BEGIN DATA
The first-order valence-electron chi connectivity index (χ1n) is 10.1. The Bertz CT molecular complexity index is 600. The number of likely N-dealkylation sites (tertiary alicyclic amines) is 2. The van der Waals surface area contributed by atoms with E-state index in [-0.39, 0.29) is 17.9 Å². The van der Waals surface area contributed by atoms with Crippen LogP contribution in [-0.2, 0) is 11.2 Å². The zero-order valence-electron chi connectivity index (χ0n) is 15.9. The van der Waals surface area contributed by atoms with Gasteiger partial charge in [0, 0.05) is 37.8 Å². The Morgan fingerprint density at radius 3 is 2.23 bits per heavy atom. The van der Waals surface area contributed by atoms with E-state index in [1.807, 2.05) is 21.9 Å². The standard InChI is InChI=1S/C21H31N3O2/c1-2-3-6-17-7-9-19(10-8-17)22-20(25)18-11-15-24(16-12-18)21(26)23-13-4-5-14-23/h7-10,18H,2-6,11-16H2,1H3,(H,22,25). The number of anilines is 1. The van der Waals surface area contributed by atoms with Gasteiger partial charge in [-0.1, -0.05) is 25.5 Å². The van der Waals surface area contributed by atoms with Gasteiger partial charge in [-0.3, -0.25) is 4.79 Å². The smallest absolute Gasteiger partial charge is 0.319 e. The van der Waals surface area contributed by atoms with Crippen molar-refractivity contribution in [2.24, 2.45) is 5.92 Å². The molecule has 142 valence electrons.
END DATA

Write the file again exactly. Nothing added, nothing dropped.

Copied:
The first-order valence-electron chi connectivity index (χ1n) is 10.1. The Bertz CT molecular complexity index is 600. The number of likely N-dealkylation sites (tertiary alicyclic amines) is 2. The van der Waals surface area contributed by atoms with E-state index in [-0.39, 0.29) is 17.9 Å². The van der Waals surface area contributed by atoms with Crippen LogP contribution in [-0.2, 0) is 11.2 Å². The zero-order valence-electron chi connectivity index (χ0n) is 15.9. The van der Waals surface area contributed by atoms with Gasteiger partial charge in [0, 0.05) is 37.8 Å². The Morgan fingerprint density at radius 3 is 2.23 bits per heavy atom. The van der Waals surface area contributed by atoms with E-state index in [1.807, 2.05) is 21.9 Å². The standard InChI is InChI=1S/C21H31N3O2/c1-2-3-6-17-7-9-19(10-8-17)22-20(25)18-11-15-24(16-12-18)21(26)23-13-4-5-14-23/h7-10,18H,2-6,11-16H2,1H3,(H,22,25). The number of anilines is 1. The van der Waals surface area contributed by atoms with Gasteiger partial charge in [-0.1, -0.05) is 25.5 Å². The van der Waals surface area contributed by atoms with Gasteiger partial charge in [-0.3, -0.25) is 4.79 Å². The smallest absolute Gasteiger partial charge is 0.319 e. The van der Waals surface area contributed by atoms with Crippen molar-refractivity contribution in [2.24, 2.45) is 5.92 Å². The molecule has 142 valence electrons.